A man wakes up in a Washington, D.C., public toilet with no memory of who he is and apparently suffering from a giant hangover. Amazingly within hours, Claude Lucas is piecing together the details of his life based on his ability to recall mathematical problems and his instinctive skills at self-defense.
Ken Follett sets his latest thriller "Code to Zero" (Dutton, $26.95, 356 pages) in 1958 at the height of the Cold War. The United States and Soviet Union are locked in a space race, and the Army is about to launch an Explorer rocket from Cape Canaveral, seeking to match the Soviet's success with Sputnik .
Through his clever detective work, Lucas discovers that before his memory loss he worked for the famed Wernher von Braun and played a major role in preparing for the launch. Now Lucas wants to know what robbed him of his memory and why two men are following him.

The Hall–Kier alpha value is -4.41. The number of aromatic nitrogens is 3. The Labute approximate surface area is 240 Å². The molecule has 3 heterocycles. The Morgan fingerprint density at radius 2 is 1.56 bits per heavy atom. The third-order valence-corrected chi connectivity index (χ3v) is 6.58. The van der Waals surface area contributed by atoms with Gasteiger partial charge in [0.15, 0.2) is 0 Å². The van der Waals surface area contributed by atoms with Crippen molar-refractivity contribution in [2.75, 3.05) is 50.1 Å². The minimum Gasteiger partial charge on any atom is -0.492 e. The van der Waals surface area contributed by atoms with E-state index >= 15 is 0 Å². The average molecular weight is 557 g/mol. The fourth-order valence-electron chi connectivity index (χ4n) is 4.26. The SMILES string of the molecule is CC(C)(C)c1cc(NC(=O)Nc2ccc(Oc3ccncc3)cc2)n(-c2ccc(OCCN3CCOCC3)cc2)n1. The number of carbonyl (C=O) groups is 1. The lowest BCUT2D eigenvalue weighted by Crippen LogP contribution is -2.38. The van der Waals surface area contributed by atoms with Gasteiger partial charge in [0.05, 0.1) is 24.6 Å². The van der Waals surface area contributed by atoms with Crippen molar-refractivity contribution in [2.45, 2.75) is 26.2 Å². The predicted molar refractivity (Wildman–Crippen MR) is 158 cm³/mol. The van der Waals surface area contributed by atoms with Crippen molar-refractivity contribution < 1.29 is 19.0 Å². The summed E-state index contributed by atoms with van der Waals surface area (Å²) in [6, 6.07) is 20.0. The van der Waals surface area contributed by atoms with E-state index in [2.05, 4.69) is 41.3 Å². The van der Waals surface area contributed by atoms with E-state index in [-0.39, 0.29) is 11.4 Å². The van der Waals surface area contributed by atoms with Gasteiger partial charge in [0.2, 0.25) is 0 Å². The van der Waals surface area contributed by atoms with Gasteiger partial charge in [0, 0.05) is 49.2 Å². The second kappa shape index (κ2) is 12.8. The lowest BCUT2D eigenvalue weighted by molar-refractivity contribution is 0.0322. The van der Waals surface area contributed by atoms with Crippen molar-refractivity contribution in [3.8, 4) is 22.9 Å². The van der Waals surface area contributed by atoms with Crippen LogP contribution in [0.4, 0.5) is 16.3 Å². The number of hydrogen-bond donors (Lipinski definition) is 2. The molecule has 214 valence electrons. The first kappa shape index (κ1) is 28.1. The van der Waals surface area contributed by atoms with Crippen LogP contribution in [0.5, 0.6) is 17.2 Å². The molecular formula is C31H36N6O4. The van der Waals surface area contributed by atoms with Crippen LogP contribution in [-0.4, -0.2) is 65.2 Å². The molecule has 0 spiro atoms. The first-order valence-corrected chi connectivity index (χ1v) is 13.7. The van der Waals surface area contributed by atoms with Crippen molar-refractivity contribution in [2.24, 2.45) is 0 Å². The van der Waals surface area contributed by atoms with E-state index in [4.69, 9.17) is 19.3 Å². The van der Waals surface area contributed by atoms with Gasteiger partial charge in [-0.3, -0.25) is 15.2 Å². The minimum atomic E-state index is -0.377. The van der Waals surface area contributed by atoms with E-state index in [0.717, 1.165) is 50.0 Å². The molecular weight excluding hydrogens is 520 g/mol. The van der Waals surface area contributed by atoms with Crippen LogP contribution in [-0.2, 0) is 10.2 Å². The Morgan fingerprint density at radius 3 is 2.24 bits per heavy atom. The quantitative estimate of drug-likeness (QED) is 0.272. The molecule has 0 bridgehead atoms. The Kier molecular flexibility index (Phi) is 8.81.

"Code to Zero" flashes back and forth between 1958 and 1941, when Lucas was a math major at Harvard. His best friends were Anthony Carroll, now with the CIA; the glamorous Elspeth Twomey, destined to become his wife and a key player on the Explorer project; and Billie Josephson, the woman he should have married.
Lucas manages to track down Billie, now a psychiatrist, to help him uncover more about his past. He learns about the wife he can't remember and apparently didn't love, the friends he once cherished, the woman he still feels a passion for and his years as a spy during World War II. He also learns a lot about betrayal.